|typical long lines in Denver|
Vigilant Detroit TSA agents recently tipped off authorities that a pilot coming through security seemed under the influence of alcohol. The American Airlines employee was arrested, which should have made everybody feel a lot safer.
Drunk passengers are no joke either and prohibited from boarding aircraft. Back in my Continental Airlines days a Hawaii-bound passenger was so drunk he passed out in the boarding area. Knowing what a nightmare he might cause six miles above the earth for eight hours we decided to let him sleep it off. When he awoke after departure we rebooked him and sent him off to the hotel shuttle.
I can only complain about Frontier Airlines. (Which tells you that I am as cheap as they are, or I wouldn't be flying with them.) Agents pulled people out of line whose bags were too big and make them pay on the spot. My "personal item" just met the allowed limits. Worried, I brought my own tape to prove it. Watching what other grandmas and college kids boarded with, I quit worrying. Sling the "personal item" on your back and they don't seem so concerned.
|Frontier's shrinking tray table|
The only thing still free during Frontier flights is the restroom. My husband thinks they'll be coin-operated soon. Not having a plane full of people with beverage glasses on their teeny-tiny tray tables was a good thing when we hit a pocket of turbulence. No reassuring word from the crew.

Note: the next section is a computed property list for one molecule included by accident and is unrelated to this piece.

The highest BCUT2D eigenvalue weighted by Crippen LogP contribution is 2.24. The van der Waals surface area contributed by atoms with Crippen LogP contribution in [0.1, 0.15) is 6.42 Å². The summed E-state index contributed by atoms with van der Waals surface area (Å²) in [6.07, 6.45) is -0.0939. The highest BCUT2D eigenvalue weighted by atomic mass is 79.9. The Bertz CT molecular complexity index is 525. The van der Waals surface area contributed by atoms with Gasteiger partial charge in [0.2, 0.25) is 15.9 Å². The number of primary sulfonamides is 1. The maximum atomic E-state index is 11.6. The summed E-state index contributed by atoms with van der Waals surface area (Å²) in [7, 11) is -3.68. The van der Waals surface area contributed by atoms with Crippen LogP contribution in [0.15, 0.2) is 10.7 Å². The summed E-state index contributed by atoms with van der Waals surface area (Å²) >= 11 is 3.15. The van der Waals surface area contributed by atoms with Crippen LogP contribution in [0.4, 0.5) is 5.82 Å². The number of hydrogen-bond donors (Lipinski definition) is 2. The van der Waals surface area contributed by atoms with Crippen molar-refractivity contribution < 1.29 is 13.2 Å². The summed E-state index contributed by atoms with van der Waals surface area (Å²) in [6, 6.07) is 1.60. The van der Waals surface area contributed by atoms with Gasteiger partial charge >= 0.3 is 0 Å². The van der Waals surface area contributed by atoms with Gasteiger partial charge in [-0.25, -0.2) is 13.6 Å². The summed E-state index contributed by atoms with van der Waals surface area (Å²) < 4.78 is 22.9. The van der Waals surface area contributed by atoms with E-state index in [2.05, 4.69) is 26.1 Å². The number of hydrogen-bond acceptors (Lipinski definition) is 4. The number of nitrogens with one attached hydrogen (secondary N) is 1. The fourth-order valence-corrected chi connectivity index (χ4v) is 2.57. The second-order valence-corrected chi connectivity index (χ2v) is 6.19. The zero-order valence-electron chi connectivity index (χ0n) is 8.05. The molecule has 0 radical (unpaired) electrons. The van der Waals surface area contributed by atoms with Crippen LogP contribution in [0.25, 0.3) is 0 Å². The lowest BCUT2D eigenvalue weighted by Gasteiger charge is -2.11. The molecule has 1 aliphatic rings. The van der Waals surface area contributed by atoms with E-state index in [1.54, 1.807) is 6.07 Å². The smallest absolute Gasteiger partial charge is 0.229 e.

The plane pitched and dropped significantly. First time it heaved everyone gasped. Next time it got really quiet. Not even the babies cried. I hung onto the seat in front of me and closed my eyes. The young woman behind me started to cry. A youngster further back waited until things smoothed out then her small voice carried over several rows. "That was scary." A calm adult responded that when you go to an amusement park you have to pay for that kind of ride. Well, I don't go to amusement parks because that's not my kind of fun anymore. So that makes the second free thing on Frontier--thrills.
There was one friendly moment, however. Before take-off the young man across the aisle from us eyed the empty window seat next to me. He asked my husband if he could take it. Bill said sure and the ADD firefighter on leave for PTSD moved into it. (He gave us a quick bio as soon as he fastened his seat belt.)
I'm the kind of flyer who pretends the person next to me is invisible. But this guy was so excited to ignore him would have been as mean as pouring water on somebody's birthday piñata. He showed me photos of his daughter playing in the ocean and lovely photos of the sunset he could see from the window. Eventually he amused himself on his phone and I powered up my iPad.
I might try being friendly again. Somebody has to be.